‘Basterds’ brims with ideas, style, wit

by Willie Krischke

"Inglourious Basterds” is more than Quentin Tarantino’s magnum opus, it’s his manifesto. It’s a wild, rollicking story, an over-the-top take on the war movie genre, but do not doubt that there’s a point to it all. Contrary to what you might’ve heard, “Basterds” isn’t about a bunch of Nazi-killing Jews. Not really. It’s not even, really, about World War II. It’s about movies, and movie-watching, and movie-making. Tarantino just uses some badass Jews in World War II to talk about his favorite subject – film.

Those badass Jews, led by Brad Pitt, are the Basterds, an army unit charged with striking fear into the heart of the Nazis. They are more caricature than character, led by Pitt’s terrible, comical John-Wayne-in-East-Tennessee accent. I guarantee that you will not remember the names of more than three of the Basterds when you leave the theater. What you will remember is that they are terribly, gleefully violent; even sadistic – one ought to wonder if the heroes of a movie ought to be this monstrous. Isn’t the difference between the good guys and the bad guys essentially that the bad guys do things the good guys don’t, won’t, and shouldn’t do? Normally, yes – but not in a Tarantino movie.

“Inglourious Basterds” gets off to a pretty slow start – the first 40 minutes of character exposition could really be fit into 15. The best and worst scenes in the movie involve people sitting at a table and talking – Tarantino’s gift for language is on full display here, but so is his weakness for overlong, overly wordy scenes. It takes him awfully long to introduce the main characters, who include a Nazi officer named “the Jew hunter,” and the Woman in Red.

The Woman in Red is the proprietor of a French theater. She’s Jewish, but of course the fresh-faced young Nazi officer who falls in love with her doesn’t know that. This young officer is a war hero, and, even better, a movie star – turns out Herr Goebbels was so enthralled by his tale of singlehandedly killing more than a hundred soldiers that he decided to make a movie about it. And who better to star in the movie than the fresh-faced soldier himself? Now it’s time to premiere the movie, and the young lad wants to fill the Woman in Red’s theater with the German High Command for this major event.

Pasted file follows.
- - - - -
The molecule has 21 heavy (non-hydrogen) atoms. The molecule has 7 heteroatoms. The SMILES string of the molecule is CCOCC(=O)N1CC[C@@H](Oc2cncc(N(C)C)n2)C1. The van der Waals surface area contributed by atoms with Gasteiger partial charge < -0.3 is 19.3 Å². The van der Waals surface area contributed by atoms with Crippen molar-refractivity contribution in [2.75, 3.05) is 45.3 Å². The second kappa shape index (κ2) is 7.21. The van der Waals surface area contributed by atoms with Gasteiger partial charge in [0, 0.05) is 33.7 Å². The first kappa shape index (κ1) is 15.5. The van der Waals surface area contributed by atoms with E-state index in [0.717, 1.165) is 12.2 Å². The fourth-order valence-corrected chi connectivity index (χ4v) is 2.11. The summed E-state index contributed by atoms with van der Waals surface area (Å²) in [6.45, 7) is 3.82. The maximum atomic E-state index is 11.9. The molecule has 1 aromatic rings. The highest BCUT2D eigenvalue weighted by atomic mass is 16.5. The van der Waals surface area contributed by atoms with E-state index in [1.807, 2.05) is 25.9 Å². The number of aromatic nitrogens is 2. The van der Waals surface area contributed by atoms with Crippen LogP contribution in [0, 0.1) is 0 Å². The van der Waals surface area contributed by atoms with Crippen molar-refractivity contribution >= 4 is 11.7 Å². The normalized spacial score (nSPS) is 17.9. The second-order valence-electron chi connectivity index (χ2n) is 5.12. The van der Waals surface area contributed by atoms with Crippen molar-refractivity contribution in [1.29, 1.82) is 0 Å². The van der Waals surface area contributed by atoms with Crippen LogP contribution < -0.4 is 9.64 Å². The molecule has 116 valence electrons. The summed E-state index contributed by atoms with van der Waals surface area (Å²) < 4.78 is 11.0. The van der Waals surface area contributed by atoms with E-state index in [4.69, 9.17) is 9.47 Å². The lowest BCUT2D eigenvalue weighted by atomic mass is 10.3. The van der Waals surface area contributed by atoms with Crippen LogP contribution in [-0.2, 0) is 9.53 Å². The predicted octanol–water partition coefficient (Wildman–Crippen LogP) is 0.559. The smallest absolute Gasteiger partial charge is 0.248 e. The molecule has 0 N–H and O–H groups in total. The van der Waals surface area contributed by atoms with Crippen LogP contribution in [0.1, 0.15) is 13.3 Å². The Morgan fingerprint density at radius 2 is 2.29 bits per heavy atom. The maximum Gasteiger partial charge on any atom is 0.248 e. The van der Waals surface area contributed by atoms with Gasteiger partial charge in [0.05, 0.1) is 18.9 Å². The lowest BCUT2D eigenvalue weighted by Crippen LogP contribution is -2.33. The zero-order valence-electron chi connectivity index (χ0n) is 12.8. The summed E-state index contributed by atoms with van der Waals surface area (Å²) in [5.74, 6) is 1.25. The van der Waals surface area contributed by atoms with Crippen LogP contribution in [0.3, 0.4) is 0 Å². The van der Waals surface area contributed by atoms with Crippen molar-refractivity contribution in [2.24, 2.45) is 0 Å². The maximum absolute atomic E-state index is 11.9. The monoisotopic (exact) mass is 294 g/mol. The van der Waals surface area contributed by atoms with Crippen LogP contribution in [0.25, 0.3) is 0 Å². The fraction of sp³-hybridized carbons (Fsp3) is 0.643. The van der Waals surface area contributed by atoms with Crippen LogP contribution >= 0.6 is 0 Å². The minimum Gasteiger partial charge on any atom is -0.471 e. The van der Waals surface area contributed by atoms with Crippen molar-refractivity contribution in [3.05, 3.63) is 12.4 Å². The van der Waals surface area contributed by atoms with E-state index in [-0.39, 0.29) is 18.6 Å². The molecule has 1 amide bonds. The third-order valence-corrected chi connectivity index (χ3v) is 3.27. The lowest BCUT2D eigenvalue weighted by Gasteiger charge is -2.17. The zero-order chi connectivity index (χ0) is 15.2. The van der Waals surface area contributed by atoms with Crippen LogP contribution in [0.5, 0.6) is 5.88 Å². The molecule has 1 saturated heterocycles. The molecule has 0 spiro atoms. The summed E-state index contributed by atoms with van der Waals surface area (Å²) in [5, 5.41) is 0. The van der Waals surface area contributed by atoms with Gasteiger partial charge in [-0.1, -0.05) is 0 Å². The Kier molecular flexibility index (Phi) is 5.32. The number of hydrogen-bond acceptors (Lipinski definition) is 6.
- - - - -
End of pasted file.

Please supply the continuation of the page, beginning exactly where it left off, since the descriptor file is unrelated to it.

Enter the Basterds, and a plot to blow up the theater and end the war. But first they have to get past the Jew Hunter. Of course their plot goes terribly awry in a scene involving bad German accents, King Kong and the number three. Pitt and Co. go to plan B, which is as ridiculous and implausible as it is comical, but it gets them into the theater, where once again things go terribly awry. You get the picture.

Enough about the film; let’s talk about the filmmaking. Tarantino doesn’t just love movies, he worships them, and, as with any object of worship, there are rules involved. And here’s the Cardinal Rule: Movies Are Fake. Movies are about fantasy and wish fulfillment, and this is, contrary to many opinions, a good thing. We can want things to happen onscreen – and cheer when they do – that we would never allow to happen in real life. And that’s why it’s OK for the Basterds to be so gleefully violent and sadistic. Because it’s fake. It’s a movie.

And as Tarantino reminded us 15 years ago with “Pulp Fiction,” everything onscreen is in quotes. Those aren’t soldiers dying in a theater, those are “soldiers,” “dying” in a “theater.” It’s all fake, and dress-up, and playacting.

That’s what’s so great about movies. They’re fake.

In Tarantino’s book (should I say bible?) of all the crimes committed by the Nazis, the worst is making bad movies. Joseph Goebbels is Tarantino’s Judas, writhing at the center of Movie Hell. Writhing at the center of “Inglourious Basterds” is a terrible movie – the one starring the heroic Nazi officer and 100-plus dead Italians. Let’s count the ways this movie-within-the-movie is terrible: 1. It is based on a true story. 2. It stars the actual hero of that story. 3. It is used by the Nazis to stir up political fervor and advance a truly evil cause. It breaks Tarantino’s Cardinal Rule of Movies in three different ways. And, just as the Nazis in “Raiders of the Lost Ark,” (which was, incidentally, made by a Jew about an object of worship) are destroyed by the Ark because they abuse the Ark, the Nazis in Basterds are destroyed by the movies – literally – because they abuse movies. Break the Cardinal Rule and you will pay.

As you’ve probably heard by now, at the end of “Basterds,” Tarantino kills Hitler and ends World War II a few years early. Of course, this violates all sorts of taboos about moviemaking. Movies are supposed to be able to slip into history, allowing us to believe that the events actually happened, and just weren’t recorded. But why? After all, Movies Are Fake. They’re about fantasy and wish fulfillment. They’re not supposed to be about things that actually happened. Is “Saving Private Ryan” better than “Basterds” because it pretends to be plausible, or worse because it doesn’t admit that it’s fake?

“Inglourious Basterds” is a great movie. It is Tarantino’s best yet and marks the maturation of a singular young talent who’s spent a lot of time in recent years diddling around in style without substance. “Basterds” has substance; it brims with energy, ideas and life. If you love movies, don’t miss this one.

Recommended

• If you love movies and moviemaking

• If you’ve always wanted to see Jews kick Nazi ass.

Not Recommended

• If you couldn’t care less about Tarantino’s theories of filmmaking

• If you’re queasy about violence (though “Basterds” wasn’t half as violent as I expected it to be.)

For more of Willie Krischke’s reviews, visit www.gonnawatchit.com.

 

 

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